The report, released Monday by the nonprofit Governors Highway Safety Association, concluded that biking accident deaths rose 16 percent nationwide between 2010 and 2012, while motor vehicle accident fatalities increased by just 1 percent.

4920222422_e160c0f228_zAccording to 2012 figures, the top 10 states that saw the highest number of bicyclists killed in motor vehicle accidents are listed below:

  1. California – 123 bicyclist fatalities in motor vehicle accidents in 2012
  2. Florida – 120 bicyclist fatalities in 2012
  3. Texas – 56
  4. New York – 45
  5. Illinois – 29
  6. North Carolina – 27
  7. Michigan – 19
  8. Ohio AND Arizona – 18
  9. Georgia – 17

Moreover, the report also noted that more than half, or 54 percent, of U.S. bicycle fatalities over the period of 2010 to 2012 happened in just six states: California, Florida, Illinois, New York, Michigan and Texas.

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The National Highway Traffic Safety Administration has declared this week, October 19-25, as National Teen Driver Safety Week. Due to the sad reality that motor vehicle crashes are still the leading cause of death for teens ages 14 to 18, the NHTSA has made this issue a top priority. The NHTSA’s “5 to Drive” rules are designed to raise awareness about the five biggest issues teen drivers face today.

Safety Issues Facing Teen Drivers

The NHTSA has listed out the top five safety concerns for teen drivers by analyzing data and statistics from auto accidents involving teen drivers across the United States. From driving impaired to having too many passengers in the car, there are numerous issues that can greatly increase a teen driver’s risk for being involved in an accident that could result in serious injuries or death.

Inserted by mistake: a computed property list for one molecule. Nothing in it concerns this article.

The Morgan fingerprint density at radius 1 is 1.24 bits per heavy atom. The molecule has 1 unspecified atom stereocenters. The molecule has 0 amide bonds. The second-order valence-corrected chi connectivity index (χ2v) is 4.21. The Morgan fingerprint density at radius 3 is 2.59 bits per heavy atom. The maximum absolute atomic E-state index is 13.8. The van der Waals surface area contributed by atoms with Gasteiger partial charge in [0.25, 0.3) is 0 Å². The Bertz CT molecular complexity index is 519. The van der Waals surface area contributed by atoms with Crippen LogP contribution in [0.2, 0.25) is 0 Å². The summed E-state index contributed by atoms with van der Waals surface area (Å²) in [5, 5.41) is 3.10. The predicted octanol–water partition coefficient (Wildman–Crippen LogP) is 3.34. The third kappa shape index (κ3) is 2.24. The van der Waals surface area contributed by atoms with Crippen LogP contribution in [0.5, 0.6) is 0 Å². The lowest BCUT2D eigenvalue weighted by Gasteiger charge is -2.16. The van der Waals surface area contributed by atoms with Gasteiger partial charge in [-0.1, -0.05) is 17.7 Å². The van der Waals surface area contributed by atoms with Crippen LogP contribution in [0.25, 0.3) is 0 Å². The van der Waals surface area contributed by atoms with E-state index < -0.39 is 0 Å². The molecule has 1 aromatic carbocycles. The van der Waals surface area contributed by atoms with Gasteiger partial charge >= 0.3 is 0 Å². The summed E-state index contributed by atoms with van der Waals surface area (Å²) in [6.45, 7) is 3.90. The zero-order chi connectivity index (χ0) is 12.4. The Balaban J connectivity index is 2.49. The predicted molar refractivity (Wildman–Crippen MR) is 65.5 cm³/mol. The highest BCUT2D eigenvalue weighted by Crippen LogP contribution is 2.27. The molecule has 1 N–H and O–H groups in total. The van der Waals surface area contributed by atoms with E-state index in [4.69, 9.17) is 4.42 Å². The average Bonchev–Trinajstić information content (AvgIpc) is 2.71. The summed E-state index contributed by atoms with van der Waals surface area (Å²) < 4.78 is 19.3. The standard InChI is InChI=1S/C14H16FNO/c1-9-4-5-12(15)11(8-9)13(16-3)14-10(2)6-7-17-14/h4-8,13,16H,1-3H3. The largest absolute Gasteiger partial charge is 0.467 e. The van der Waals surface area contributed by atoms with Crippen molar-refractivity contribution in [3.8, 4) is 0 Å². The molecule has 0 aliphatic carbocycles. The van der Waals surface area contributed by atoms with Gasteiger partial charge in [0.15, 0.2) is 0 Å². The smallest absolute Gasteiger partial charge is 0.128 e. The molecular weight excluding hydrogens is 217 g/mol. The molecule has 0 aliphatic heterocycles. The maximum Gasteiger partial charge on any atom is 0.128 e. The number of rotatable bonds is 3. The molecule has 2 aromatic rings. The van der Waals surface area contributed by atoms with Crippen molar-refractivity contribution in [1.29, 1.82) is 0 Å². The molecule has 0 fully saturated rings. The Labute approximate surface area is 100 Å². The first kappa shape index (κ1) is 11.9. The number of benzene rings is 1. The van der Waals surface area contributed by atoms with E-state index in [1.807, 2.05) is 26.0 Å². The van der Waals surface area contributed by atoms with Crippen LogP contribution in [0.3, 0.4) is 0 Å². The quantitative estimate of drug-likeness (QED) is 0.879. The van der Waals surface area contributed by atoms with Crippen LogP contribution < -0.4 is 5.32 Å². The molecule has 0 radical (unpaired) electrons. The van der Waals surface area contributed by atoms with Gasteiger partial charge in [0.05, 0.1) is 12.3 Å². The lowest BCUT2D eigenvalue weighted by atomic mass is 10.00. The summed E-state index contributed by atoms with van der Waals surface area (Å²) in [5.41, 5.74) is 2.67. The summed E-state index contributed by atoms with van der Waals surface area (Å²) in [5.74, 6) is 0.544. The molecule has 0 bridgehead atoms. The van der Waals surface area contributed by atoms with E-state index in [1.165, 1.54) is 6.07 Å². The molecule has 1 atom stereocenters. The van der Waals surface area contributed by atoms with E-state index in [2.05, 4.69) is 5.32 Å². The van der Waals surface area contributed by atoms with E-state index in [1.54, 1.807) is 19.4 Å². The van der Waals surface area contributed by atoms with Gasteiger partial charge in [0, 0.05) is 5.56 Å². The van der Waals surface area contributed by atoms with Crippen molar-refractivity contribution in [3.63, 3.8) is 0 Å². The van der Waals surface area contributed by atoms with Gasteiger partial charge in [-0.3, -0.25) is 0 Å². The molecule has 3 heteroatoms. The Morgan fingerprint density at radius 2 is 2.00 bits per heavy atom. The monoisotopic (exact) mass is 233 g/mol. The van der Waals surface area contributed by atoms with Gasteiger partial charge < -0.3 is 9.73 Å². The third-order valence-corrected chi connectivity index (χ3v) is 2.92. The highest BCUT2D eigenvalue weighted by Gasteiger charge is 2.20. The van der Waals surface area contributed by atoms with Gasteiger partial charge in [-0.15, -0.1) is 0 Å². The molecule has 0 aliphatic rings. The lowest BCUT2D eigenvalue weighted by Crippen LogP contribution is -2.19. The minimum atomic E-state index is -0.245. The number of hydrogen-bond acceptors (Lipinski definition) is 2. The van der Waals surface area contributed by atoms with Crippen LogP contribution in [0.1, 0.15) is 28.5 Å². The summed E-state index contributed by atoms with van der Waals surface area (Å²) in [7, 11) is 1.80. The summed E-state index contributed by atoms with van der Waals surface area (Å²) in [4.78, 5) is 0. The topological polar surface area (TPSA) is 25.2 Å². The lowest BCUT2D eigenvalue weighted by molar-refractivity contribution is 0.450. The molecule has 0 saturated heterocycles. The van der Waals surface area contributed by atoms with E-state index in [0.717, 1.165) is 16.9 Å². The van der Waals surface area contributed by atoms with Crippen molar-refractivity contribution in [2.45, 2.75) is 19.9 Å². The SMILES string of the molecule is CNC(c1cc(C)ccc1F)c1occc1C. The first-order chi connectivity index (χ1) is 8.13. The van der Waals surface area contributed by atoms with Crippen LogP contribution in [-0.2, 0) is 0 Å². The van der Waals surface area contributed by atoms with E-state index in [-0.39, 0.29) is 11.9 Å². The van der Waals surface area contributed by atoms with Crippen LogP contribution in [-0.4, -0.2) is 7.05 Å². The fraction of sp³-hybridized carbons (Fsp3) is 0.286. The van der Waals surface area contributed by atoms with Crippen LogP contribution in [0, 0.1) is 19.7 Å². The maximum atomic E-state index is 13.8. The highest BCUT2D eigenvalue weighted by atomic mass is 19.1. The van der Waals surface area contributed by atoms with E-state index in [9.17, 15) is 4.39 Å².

Top Five Safety Concerns for Teens

  1. Alcohol
  2. Seat belts
  3. Texting
  4. Speeding
  5. Passengers

7838235550_2205537def_zFive to Drive

By addressing these safety concerns with teen drivers, parents can make a huge impact on the safety of their teen when behind the wheel. Even though teens are not legally allowed to consume alcohol, they are at a greater risk than drivers in any other age group of being involved in an alcohol-related crash. It should also be noted that extra passengers can increase a teen drivers risk of being involved in a collision, so it is best to limited teens to no more than one passenger in their car at any time.

Even what can seem like minor details can have a great impact on inexperienced drivers. As a parent, it is smart to have regular conversations with your teen driver about these five key issues and lead by example. When you are driving, make sure to follow all safety rules, including wearing your seatbelt, and limit the distractions around you. Teens are quite perceptive, and if you are a safe driver, then the odds are your teen will pick up on your safe practices and put them into action when they are behind the wheel.

What to do After a Crash